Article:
Watch It Burn

Sean Doyle

Sean Doyle

I traded some kid a bunch of porno mags that I found in the desert for a copy of The Anarchist Cookbook. This same kid was the son of a Vietnam vet. His father kept a bunch of guns and explosives in their garage. I spent a few hours reading through different ways to make home explosives until I settled on making a pipe bomb.

A pipe bomb would do the trick.


* * *


The desert used to be right down the block from the house we’d moved into. All of the kids in the neighborhood used to ride out there on their bikes, free and easy with no adult supervision. So many days were spent out under the sun and making time pass by trying to jump arroyos, trying to show which kid was the craziest by jumping into cacti and other flora.

Undeveloped land was quickly being swallowed up by new tracts of homes. What used to be paths for the kids to run free were being reborn, cul de sacs plotted and paved in patterns that took away the freedom to run wild. Huge earth-moving machines left unattended after tilling the desert for progress. Stacks of wood and sheetrock. Rolls of carpet waiting for walls to be put up to house them. Construction workers. Foremen.



* * *


Emptying out shotgun shells for their black powder is tedious work, even more tedious when you are an angry kid hopped-the-fuck-on-up on sugar and anticipatory glee. Finding the right size pipe is necessary, but not right away—all the busywork should be done first—otherwise you just have piles of disassembled shells scattered everywhere and a bunch of volatile black powder in a pipe that can be found by a snooping parent or curious sibling.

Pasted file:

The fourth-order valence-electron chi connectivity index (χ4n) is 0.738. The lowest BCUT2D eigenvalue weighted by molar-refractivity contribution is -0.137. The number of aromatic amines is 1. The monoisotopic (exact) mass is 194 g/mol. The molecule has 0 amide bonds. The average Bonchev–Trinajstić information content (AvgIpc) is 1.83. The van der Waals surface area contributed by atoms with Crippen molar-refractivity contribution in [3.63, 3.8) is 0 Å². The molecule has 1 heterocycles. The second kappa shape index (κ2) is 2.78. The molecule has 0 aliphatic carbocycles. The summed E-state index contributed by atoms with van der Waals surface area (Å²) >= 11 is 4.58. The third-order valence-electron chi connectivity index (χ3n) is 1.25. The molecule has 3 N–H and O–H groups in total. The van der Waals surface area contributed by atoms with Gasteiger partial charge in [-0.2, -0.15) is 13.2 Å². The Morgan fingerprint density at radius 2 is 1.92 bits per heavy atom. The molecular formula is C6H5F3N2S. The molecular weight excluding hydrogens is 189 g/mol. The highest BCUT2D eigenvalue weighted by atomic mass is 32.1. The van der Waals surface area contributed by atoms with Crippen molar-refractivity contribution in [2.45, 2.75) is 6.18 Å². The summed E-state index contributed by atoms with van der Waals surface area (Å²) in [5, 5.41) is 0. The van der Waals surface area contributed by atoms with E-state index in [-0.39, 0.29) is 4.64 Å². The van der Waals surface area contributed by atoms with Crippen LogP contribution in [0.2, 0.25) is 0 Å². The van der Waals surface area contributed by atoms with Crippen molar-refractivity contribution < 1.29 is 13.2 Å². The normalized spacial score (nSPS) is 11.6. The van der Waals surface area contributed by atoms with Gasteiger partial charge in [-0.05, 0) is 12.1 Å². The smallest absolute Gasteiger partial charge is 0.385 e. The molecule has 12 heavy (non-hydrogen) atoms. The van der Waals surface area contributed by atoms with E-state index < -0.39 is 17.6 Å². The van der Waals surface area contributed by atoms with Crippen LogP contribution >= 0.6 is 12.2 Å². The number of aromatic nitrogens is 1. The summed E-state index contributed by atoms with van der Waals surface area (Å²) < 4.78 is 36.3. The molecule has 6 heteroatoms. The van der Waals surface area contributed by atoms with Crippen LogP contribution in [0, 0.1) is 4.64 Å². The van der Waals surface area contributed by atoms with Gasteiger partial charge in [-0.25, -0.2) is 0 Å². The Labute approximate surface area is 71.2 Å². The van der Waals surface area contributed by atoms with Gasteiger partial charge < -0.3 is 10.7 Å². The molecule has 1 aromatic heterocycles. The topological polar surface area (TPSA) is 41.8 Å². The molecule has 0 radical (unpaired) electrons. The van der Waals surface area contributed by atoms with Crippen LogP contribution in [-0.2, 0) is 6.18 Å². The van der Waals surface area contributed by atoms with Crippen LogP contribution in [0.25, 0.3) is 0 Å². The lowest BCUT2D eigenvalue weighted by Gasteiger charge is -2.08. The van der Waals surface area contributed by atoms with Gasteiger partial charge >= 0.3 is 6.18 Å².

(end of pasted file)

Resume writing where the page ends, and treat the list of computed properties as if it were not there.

Too much evidence to leave around, really.

Something about methane rings in the brain when thinking about things blowing up. Something about how combustible it is and how there is a thing called a “flash point” that should be taken into consideration. The desert is hot. Garages are hot. Black powder burns bright and hot. Black powder can blow your hands off of your body if mishandled. Black Cats and other easily-obtained fireworks are smaller doses of this truth.

A pipe bomb, though. A pipe bomb would do the trick.


* * *


Without fail, any time a group of us went out into the desert some construction worker dick would razz us or throw things at us. Once, a really angry and fat man threw a brick at me when I was riding my skateboard down a paved road into a hamlet that had half-finished homes. The brick exploded in front of me, with the debris catching the wheels of my board and sending me flying face-first into the freshly-paved blacktop.

I could hear him laughing when I was pulling the asphalt out of my face at home, crying and plotting. I stared hard into my wet eyes and let it slip out.
“Fuck you, you fat dick. You’re gonna be sorry.”


* * *


I was socially awkward. Making friends was hard for me and I was always scheming some way to make all the kids I thought were cool to like me and think of me as cool.

A pipe bomb would do the trick. Or so I thought.


* * *


I had followed all of the instructions in the recipe as best as I could. I did my research. I studied the patterns of the construction workers—what time they arrived, what time they milled around doing nothing, what time they left for the day—scratching it all down in my head. I snuck into the construction site three days earlier and shoved rolls of toilet paper into and then closed the vents on the Port-o-John to make sure the levels of methane were high, even with the opening and closing of the door. It was easy to smell that sealing those vents was working—the big blue box reeked something awful from one hundred yards away.